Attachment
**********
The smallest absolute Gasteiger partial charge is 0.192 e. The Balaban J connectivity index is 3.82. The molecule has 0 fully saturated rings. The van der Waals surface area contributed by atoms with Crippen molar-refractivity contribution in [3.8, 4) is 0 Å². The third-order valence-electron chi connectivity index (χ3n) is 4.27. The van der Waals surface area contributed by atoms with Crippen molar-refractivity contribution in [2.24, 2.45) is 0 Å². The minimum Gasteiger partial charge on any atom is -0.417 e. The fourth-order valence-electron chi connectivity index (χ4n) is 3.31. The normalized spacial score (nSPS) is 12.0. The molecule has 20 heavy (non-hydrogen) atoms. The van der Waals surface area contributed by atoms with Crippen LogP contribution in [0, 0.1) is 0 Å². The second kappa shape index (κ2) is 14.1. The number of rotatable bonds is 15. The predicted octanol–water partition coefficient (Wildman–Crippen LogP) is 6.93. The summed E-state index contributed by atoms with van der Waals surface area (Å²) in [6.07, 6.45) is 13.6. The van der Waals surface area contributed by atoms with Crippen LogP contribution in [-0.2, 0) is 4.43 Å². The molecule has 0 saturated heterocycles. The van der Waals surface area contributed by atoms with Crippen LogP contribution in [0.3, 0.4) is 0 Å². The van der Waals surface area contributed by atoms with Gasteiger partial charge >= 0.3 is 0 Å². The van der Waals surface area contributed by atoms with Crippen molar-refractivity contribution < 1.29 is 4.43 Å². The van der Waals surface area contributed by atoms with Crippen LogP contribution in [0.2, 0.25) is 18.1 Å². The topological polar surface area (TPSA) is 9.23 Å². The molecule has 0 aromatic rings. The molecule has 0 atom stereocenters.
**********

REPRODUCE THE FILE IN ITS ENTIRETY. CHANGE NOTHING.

The smallest absolute Gasteiger partial charge is 0.192 e. The Balaban J connectivity index is 3.82. The molecule has 0 fully saturated rings. The van der Waals surface area contributed by atoms with Crippen molar-refractivity contribution in [3.8, 4) is 0 Å². The third-order valence-electron chi connectivity index (χ3n) is 4.27. The van der Waals surface area contributed by atoms with Crippen molar-refractivity contribution in [2.24, 2.45) is 0 Å². The minimum Gasteiger partial charge on any atom is -0.417 e. The fourth-order valence-electron chi connectivity index (χ4n) is 3.31. The normalized spacial score (nSPS) is 12.0. The molecule has 20 heavy (non-hydrogen) atoms. The van der Waals surface area contributed by atoms with Crippen LogP contribution in [0, 0.1) is 0 Å². The second kappa shape index (κ2) is 14.1. The number of rotatable bonds is 15. The predicted octanol–water partition coefficient (Wildman–Crippen LogP) is 6.93. The summed E-state index contributed by atoms with van der Waals surface area (Å²) in [6.07, 6.45) is 13.6. The van der Waals surface area contributed by atoms with Crippen LogP contribution in [-0.2, 0) is 4.43 Å². The molecule has 0 saturated heterocycles. The van der Waals surface area contributed by atoms with Crippen LogP contribution in [0.3, 0.4) is 0 Å². The van der Waals surface area contributed by atoms with Gasteiger partial charge >= 0.3 is 0 Å². The van der Waals surface area contributed by atoms with Crippen molar-refractivity contribution < 1.29 is 4.43 Å². The van der Waals surface area contributed by atoms with Crippen LogP contribution in [0.2, 0.25) is 18.1 Å². The topological polar surface area (TPSA) is 9.23 Å². The molecule has 0 aromatic rings. The molecule has 0 atom stereocenters.